Re: GNOME-Samba interface

On Sun, 27 Jun 1999, Derek Simkowiak wrote:

> > 2) As I said before, Samba must be restarted. Until I can snag a
> > Debian CD, I don't have any modern distributions to test this on other
> > than Red Hat. The concern is how to restart Samba that will be happy for
> > all distributions and even other UNIX flavors. Probably the easiest way
> > around this is a configuration option, no? Again, it's a root problem (at
> > least on Red Hat) because although /etc/rc.d/init.d/smb is world
> > executeable, a regular user can't successfully execute a 'smb restart'.
> 	Well, the more distribution-independent way would be avoid the use
> of init scripts altogether and launch smbd with your own script.  Then it
> boils down to looking for smbd in the right places (to launch it), and
> issuing a "killall smbd" to kill it.

Except that Samba needs to start at boot time, not when GNOME starts.

> 	One thing to consider: Will you also need to kill/restart nmbd for
> any of the changes your program will allow the user to make?
> 	Also, are you sure Samba must be restarted?  From the Samba man
> page:
> ------------------------------------------------------------- 
> The configuration file, and any files that it includes, are automatically
> reloaded every minute, if they change. You can force a reload by sending a
> SIGHUP to the server. Reloading the configuration file will not affect
> connec- tions to any service that is already established.  Either the user
> will have to disconnect from the service, or smbd killed and restarted.
> -------------------------------------------------------------

True, but that is not good enough; we should also be able to select
specific connections (analyze the output of smbstatus, or use the
smbstatus routines internal to Samba) and nuke them which would require
root as well.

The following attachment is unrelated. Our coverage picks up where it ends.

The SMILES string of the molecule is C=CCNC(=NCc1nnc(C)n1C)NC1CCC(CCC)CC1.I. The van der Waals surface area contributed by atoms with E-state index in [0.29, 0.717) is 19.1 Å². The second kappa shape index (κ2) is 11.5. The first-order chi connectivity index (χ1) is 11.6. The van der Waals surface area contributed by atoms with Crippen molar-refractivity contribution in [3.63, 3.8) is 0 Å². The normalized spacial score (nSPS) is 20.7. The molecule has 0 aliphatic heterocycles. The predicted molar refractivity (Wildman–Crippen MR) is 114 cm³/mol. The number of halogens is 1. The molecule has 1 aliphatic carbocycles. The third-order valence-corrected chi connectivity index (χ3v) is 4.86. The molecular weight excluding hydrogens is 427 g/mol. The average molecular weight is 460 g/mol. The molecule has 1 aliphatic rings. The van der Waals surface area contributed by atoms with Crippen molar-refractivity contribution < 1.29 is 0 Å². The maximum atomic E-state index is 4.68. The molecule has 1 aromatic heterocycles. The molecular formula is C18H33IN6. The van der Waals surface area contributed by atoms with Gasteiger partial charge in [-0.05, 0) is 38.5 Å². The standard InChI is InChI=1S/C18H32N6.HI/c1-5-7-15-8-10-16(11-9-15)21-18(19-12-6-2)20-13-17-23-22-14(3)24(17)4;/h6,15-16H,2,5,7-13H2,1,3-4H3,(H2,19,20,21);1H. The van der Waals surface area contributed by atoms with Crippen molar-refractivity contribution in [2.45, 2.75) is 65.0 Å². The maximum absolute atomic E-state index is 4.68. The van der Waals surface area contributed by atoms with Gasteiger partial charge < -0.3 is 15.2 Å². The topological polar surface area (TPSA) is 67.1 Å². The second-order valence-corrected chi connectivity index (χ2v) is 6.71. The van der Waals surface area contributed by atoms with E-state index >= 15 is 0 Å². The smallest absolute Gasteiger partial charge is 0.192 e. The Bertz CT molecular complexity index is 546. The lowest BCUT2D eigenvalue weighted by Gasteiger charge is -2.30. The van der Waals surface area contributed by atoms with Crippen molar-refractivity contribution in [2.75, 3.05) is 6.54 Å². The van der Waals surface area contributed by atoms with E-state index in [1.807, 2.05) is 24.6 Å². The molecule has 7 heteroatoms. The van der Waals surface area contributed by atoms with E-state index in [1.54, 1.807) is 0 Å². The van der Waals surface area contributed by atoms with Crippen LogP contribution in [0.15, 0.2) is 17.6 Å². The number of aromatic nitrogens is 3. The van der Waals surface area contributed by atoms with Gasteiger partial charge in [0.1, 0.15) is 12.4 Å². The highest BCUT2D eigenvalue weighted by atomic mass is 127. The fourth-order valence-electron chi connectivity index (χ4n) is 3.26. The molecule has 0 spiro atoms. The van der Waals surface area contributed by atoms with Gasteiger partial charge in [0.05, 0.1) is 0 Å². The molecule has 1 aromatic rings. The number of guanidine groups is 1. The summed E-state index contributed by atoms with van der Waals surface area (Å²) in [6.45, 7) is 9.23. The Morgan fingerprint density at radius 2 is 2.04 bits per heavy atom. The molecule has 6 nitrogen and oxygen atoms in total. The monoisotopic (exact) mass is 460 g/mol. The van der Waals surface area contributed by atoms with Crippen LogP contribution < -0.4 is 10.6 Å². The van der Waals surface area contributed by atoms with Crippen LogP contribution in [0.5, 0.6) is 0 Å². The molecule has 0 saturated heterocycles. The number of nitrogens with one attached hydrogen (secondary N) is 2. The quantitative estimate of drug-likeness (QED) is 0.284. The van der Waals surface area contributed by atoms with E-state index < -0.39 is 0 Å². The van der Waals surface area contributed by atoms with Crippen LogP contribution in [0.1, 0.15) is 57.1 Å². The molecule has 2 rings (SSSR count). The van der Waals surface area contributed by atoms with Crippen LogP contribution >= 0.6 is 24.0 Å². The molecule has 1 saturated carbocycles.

> for things like adding a share, you can just send a sighup
> to the server (or wait up to one minute :).

Still need to be root to do that.

> > 3) The smb.conf file uses a similar configuration to the gnome-config
> > module, only it is much less strict. It allows spaces just about anywhere
> > and allows # and ; to show comments. I tried loading one into the
> > gnome-config and it just quit when it came across a comment. Fortunately,
> > smb.conf has an include statement so that other files can be loaded right
> > in. While it would be okay for non-root users to edit a config file to be
> > included in smb.conf, smb.conf itself cannot be edited by anyone except
> > root, so it is not possible to change "profiles" if you are not root. And
> > again, it takes root perms to force these changes into effect.

Look at the source of smbpasswd; it contains simple code to read the
smbpasswd file.  If you *really* want to parse this sucker, it may be a
good idea to simply link against the Samba parsing objects (the new 2.0
and CVS code bases are very programmer-friendly [unlike the pre-2.0 code
which was a nightmare of spaghetti]) 

> 	Here's a quick (disorganized) braindump:
> 1) Allowing a regular user to "share" a directory, ANY directory (whether
> its their own or not) is a serious security risk.  A cracker could
> theoretically get full access to your filesystem if things are set up
> improperly in your smb.conf, so allowing normal users to mess with it is
> a no-no.

Or, at least, a feature which should be reserved for the next incarnation
of this project.

> 2) Because of (1), any user who wants to share a directory should have the
> root password.
> 3) Because of (2), your Samba interface should probably just have a popup
> dialog that says "Please enter the root password:" every time a user goes
> to share a directory.  It's only a minor inconvenience (you'd only have to
> do it the first time you share/remove a share from the smb.conf file) and
> gets around that whole root-user problem.
> 4) An additional feature I'd like to see in your Gnome/Samba interface is
> the use of smbclient to offer "Browsing".  That is, I'd like to have a
> "SMB Network Neighborhood" icon that shows other SMB systems on my
> network, and when I click on a system, I get a list of shares/shared
> printers that I can then mount somewhere... I think this is as important
> as the ability to export shares.

That should be fairly simple.  (the famous last quote)

I've done quite a bit of Samba hacking and I'm aching to whet my teeth in
GTK/GNOME.  This sounds like an interesting project; if anyone needs help,
just fire off an e-mail to me.  I've done a few projects with strictly

The wheel is turning but the hamster is dead.
Craig Kelley  -- finger for PGP block

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